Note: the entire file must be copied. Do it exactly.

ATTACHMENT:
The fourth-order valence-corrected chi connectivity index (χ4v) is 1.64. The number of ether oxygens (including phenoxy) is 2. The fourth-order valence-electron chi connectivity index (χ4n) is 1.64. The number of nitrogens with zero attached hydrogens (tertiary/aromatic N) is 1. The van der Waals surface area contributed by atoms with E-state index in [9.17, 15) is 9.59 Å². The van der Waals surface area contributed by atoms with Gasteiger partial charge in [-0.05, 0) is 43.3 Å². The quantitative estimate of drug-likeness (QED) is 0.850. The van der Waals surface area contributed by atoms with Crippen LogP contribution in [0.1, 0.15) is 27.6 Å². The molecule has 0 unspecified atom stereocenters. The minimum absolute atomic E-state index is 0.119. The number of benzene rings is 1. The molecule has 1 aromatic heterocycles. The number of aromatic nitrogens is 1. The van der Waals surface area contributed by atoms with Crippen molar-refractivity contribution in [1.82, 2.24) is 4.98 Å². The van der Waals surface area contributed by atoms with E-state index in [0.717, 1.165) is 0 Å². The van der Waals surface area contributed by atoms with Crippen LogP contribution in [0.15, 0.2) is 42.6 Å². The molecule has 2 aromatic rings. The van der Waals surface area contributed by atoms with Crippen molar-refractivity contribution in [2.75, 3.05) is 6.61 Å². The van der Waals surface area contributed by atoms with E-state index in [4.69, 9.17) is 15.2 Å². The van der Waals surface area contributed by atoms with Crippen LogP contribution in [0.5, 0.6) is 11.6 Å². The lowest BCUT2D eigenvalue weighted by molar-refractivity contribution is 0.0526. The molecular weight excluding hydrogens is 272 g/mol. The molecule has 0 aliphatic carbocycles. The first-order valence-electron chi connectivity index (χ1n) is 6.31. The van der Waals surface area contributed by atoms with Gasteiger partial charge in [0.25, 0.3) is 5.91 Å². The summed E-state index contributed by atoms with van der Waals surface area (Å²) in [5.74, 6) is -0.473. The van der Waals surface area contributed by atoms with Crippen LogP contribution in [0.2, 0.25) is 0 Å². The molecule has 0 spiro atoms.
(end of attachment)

The fourth-order valence-corrected chi connectivity index (χ4v) is 1.64. The number of ether oxygens (including phenoxy) is 2. The fourth-order valence-electron chi connectivity index (χ4n) is 1.64. The number of nitrogens with zero attached hydrogens (tertiary/aromatic N) is 1. The van der Waals surface area contributed by atoms with E-state index in [9.17, 15) is 9.59 Å². The van der Waals surface area contributed by atoms with Gasteiger partial charge in [-0.05, 0) is 43.3 Å². The quantitative estimate of drug-likeness (QED) is 0.850. The van der Waals surface area contributed by atoms with Crippen LogP contribution in [0.1, 0.15) is 27.6 Å². The molecule has 0 unspecified atom stereocenters. The minimum absolute atomic E-state index is 0.119. The number of benzene rings is 1. The molecule has 1 aromatic heterocycles. The number of aromatic nitrogens is 1. The van der Waals surface area contributed by atoms with Crippen molar-refractivity contribution in [1.82, 2.24) is 4.98 Å². The van der Waals surface area contributed by atoms with E-state index in [0.717, 1.165) is 0 Å². The van der Waals surface area contributed by atoms with Crippen LogP contribution in [0.15, 0.2) is 42.6 Å². The molecule has 2 aromatic rings. The van der Waals surface area contributed by atoms with Crippen molar-refractivity contribution in [2.75, 3.05) is 6.61 Å². The van der Waals surface area contributed by atoms with E-state index in [4.69, 9.17) is 15.2 Å². The van der Waals surface area contributed by atoms with Crippen LogP contribution in [0.5, 0.6) is 11.6 Å². The lowest BCUT2D eigenvalue weighted by molar-refractivity contribution is 0.0526. The molecular weight excluding hydrogens is 272 g/mol. The molecule has 0 aliphatic carbocycles. The first-order valence-electron chi connectivity index (χ1n) is 6.31. The van der Waals surface area contributed by atoms with Gasteiger partial charge in [0.25, 0.3) is 5.91 Å². The summed E-state index contributed by atoms with van der Waals surface area (Å²) in [5.74, 6) is -0.473. The van der Waals surface area contributed by atoms with Crippen LogP contribution in [0.2, 0.25) is 0 Å². The molecule has 0 spiro atoms.